More Pigs Over Cupertino

Signs of the real apocalypse are supposed to come in bunches. Accordingly, you can color me a little worried this morning. Just days after Microsoft (Nasdaq: MSFT  ) cuddled up with the Linux penguin, Apple (Nasdaq: AAPL  ) announced that it would allow users of its newest systems to run both Windows and Mac OS X. Hide the children, folks. Judgment Day is upon us, and pigs are doing loop-de-loops over Cupertino.

Or maybe not. Microsoft and Apple may make for strange bedfellows in the history of personal computing, but more recent developments, including a contest in which two hackers made Windows XP work on an Intel (Nasdaq: INTC  ) Mac, suggest that this cataclysmic shift was all but inevitable. So let's move on and ask the question that first crossed my mind when Boot Camp was announced: How do we value Apple's stock now?

"The first effective strike against Dell"
To answer, we'll need to dig into Apple's strategy. I've got my own opinions on that, but I'll first give the floor to an old friend of mine, Rich Levin, a former InformationWeek editor and host of a national radio show covering tech topics. We've debated this and that about the Mac for what seems like just short of forever. This time, however, I think he's spot-on:

"It's the first EFFECTIVE strike at Dell. It's also a strike at Microsoft, and uses its own OS against them. Andit's a dual-edged 'Win' [sic] for Microsoft ... Every Windows user will consider a Mac if Apple prices them competitively, and continues to produce computers that have style, superior engineering, and better quality overall in a world of commodity tin-box PCs ... Flip side: Apple's strike at Dell and Microsoft will not be maximally effective unless users don't encounter limitations. They have to embrace Windows hardware, games, etc."

I couldn't agree more. (Another sign of the apocalypse?)

What about Sony?
There's just one problem: Focusing the lens on Dell (Nasdaq: DELL  ) ignores the biggest piece of Apple's business, the iPod. (It was worth $1.2 billion in the first quarter, compared to $1 billion for desktops and $600 million for portables.)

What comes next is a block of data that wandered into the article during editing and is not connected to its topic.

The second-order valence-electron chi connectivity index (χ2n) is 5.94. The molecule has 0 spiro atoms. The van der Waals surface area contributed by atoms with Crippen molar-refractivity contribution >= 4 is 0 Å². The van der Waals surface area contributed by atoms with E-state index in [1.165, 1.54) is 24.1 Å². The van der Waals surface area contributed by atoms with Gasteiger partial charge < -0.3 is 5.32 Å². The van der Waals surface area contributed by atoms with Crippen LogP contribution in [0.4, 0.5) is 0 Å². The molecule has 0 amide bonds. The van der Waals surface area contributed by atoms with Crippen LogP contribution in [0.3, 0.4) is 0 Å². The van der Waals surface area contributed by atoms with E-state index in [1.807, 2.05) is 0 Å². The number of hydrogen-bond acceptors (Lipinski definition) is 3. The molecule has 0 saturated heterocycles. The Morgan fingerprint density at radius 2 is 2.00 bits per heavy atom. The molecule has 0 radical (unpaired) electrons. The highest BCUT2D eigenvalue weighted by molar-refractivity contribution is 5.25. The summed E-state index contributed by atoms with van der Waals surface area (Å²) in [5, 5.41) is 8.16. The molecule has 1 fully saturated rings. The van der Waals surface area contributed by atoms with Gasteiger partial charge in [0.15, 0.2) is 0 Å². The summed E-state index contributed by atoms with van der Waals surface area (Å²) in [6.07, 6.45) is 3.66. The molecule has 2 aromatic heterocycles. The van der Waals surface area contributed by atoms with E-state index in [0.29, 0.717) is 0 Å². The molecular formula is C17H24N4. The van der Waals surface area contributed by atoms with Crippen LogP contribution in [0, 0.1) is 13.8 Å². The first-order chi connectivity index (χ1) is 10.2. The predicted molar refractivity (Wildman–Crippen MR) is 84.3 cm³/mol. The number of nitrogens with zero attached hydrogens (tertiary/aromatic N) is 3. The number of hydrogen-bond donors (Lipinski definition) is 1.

Remember: There's a legion of pundits out there who believe, as I do, that the ultimate aim of the Mac maker is to run your living room. Isn't it possible, then, that Boot Camp is nothing more than an attempt to keep the Mac relevant in an increasingly Windows world?

Yes, but Apple's courtship of Windows users isn't new. Ever since October 2003, when Apple first released the iTunes Music Store for Windows, Apple has been on a mission to woo PC loyalists. And that makes sense. If CEO Steve Jobs really wants a spot on the couch, he's got to have a platform that, at the very least, offers the most and best video games. That's not the Mac today. It's Windows. (After the Xbox, Playstation, and the like, of course.)

Think about that for a second, and then think about this: Every PC maker -- Dell especially -- wants to be your coach in the Couch Potato Games. To date, they've had two advantages over Apple: price and Windows. The first was eroded substantially when the Mac mini debuted with PC-like pricing. The second died with the introduction of Boot Camp. That leaves design and brand appeal as differentiators. Do you really believe Apple can't win that battle? (If not, I refer you to BusinessWeek and its annual design awards. Please look up how many times Apple has taken away honors.)

So if Dell is the target...
Here's the rub: For Apple, it all comes down to the number of boxes (and iPods) it can sell. That makes it a hardware company, and the stock should be valued accordingly. I'd say the best way to do so is to compare Apple today to Dell in 1998: